Nederluleå Church

Gammelstad, Sweden

Nederluleå church is the largest medieval church in Norrland. It was built during the 15th century and inaugurated by Archbishop Jacob Ulfsson in 1492. The church has a very rich interior and furnishings. The late-mediaeval frescos in the chancel were by the school of Albertus Pictor.

The richly decorated triptych was made in Antwerpen around 1520 and it is one of the finest in Sweden. The font and cruficix date also from the late Middle Ages. The wooden pulpit was carved by Nils Fluur in 1712.

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Details

Founded: 1492
Category: Religious sites in Sweden
Historical period: Kalmar Union (Sweden)

Rating

4.5/5 (based on Google user reviews)

User Reviews

Alexander Majorov (2 months ago)
Väldigt fin byggnad och fantastisk atmosfär under sommaren!
Jane Fagerström (5 months ago)
Nederluleån kirkko on ihana ja tunnelmallinen vanha kirkko, joka kutsuu hiljentymään Pyhän äärelle. Se on Norrlannin suurin keskiaikainen kirkko, jonka historian aistii jo kirkon ympärille rakennetusta Gammelstadin mökkikylästä. Kirkko on mökkikylän ohella osa Unescon maailmanperintökohdetta. Kirkon alttaritaulu on todella upea lukuisine yksityiskohtineen ja esimerkiksi saarnastuoli on hyvin koristeellinen. Kirkosta löytyy kivana yksityiskohtana lasten leikkialttari. Iso suositus tälle kirkolle: Älä aja ohi!
Wolfgang Buelter (7 months ago)
Sehr schöne Kirche in Gammelstad / Nederlulea. Interessante Innenausstattung.
Maria N (12 months ago)
Interesting looking church with curious history. People working at the church are always happy to tell more about it. Leaflets with church’s history are available in multiple languages. Overall, worth a visit.
Niilo Alhovaara (3 years ago)
The beautiful stone church from the 15th century is the natural center of the UNESCO world heritage village. The hundreds of church cottages are scattered around the church. The amazing sounding church organ was built in Gammelstad, Grönlunds!
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Lübeck Cathedral

Lübeck Cathedral is a large brick-built Lutheran cathedral in Lübeck, Germany and part of the Lübeck UNESCO World Heritage Site. In 1173 Henry the Lion founded the cathedral to serve the Diocese of Lübeck, after the transfer in 1160 of the bishop's seat from Oldenburg in Holstein under bishop Gerold. The then Romanesque cathedral was completed around 1230, but between 1266 and 1335 it was converted into a Gothic-style building with side-aisles raised to the same height as the main aisle.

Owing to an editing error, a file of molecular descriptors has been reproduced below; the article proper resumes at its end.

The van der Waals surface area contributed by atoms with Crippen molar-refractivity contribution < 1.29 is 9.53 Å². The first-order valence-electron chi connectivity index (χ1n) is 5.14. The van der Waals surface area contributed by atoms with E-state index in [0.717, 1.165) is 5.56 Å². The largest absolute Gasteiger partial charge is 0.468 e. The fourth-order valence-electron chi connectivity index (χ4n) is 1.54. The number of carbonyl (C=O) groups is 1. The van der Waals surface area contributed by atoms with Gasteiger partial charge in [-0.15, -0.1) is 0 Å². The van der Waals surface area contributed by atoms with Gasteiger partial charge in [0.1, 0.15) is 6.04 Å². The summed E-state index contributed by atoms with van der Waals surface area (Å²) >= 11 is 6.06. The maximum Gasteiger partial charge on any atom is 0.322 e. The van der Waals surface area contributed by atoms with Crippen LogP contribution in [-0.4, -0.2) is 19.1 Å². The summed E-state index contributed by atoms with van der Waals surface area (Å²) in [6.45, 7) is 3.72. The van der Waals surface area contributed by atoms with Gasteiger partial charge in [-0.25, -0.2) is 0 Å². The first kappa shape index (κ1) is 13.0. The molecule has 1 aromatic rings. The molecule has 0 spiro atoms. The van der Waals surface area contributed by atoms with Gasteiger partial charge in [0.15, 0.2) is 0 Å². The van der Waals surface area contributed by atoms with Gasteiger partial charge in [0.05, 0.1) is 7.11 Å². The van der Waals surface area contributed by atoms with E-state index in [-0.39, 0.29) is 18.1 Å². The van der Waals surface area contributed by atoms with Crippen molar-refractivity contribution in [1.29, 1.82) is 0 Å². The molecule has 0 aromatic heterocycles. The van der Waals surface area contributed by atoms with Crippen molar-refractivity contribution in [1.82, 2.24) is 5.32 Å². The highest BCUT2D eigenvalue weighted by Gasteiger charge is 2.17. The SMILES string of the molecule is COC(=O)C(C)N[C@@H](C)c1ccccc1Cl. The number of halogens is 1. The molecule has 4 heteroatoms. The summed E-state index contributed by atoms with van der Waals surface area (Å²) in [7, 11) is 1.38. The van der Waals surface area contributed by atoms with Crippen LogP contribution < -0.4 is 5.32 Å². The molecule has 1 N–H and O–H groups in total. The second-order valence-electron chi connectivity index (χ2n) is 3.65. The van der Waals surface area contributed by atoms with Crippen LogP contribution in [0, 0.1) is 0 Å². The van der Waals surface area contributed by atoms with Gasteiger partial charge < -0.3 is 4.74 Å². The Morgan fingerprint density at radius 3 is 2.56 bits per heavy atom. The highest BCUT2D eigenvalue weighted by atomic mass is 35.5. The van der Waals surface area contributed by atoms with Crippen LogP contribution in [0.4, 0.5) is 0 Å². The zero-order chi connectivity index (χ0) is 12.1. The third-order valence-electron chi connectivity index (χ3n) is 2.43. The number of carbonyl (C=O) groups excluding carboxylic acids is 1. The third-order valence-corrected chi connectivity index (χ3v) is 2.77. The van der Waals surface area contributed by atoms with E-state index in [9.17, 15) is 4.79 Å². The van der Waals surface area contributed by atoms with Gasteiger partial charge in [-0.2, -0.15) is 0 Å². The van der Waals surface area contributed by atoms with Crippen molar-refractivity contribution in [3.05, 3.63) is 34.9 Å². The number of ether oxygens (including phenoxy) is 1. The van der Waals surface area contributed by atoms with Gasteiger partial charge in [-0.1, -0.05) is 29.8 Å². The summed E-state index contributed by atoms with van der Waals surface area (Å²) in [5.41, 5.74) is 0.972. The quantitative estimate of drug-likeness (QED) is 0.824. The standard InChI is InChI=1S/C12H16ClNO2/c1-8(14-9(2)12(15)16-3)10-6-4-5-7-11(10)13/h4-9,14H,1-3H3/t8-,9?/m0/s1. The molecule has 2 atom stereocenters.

On the night of Palm Sunday (28–29 March) 1942 a Royal Air Force bombing raid destroyed a fifth of the town centre. Several bombs fell in the area around the church, causing the eastern vault of the quire to collapse and destroying the altar which dated from 1696. A fire from the neighbouring cathedral museum spread to the truss of the cathedral, and around noon on Palm Sunday the towers collapsed. An Arp Schnitger organ was lost in the flames. Nevertheless, a relatively large portion of the internal fittings was saved, including the cross and almost all of the medieval polyptychs. In 1946 a further collapse, of the gable of the north transept, destroyed the vestibule almost completely.

Reconstruction of the cathedral took several decades, as greater priority was given to the rebuilding of the Marienkirche. Work was completed only in 1982.

The cathedral is unique in that at 105 m, it is shorter than the tallest church in the city. This is the consequence of a power struggle between the church and the guilds.

The 17 m crucifix is the work of the Lübeck artist Bernt Notke. It was commissioned by the bishop of Lübeck, Albert II. Krummendiek, and erected in 1477. The carvings which decorate the rood screen are also by Notke.

Since the war, the famous altar of Hans Memling has been in the medieval collection of the St. Annen Museum, but notable polyptychs remain in the cathedral.

In the funeral chapels of the southern aisle are Baroque-era memorials by the Flemish sculptor Thomas Quellinus.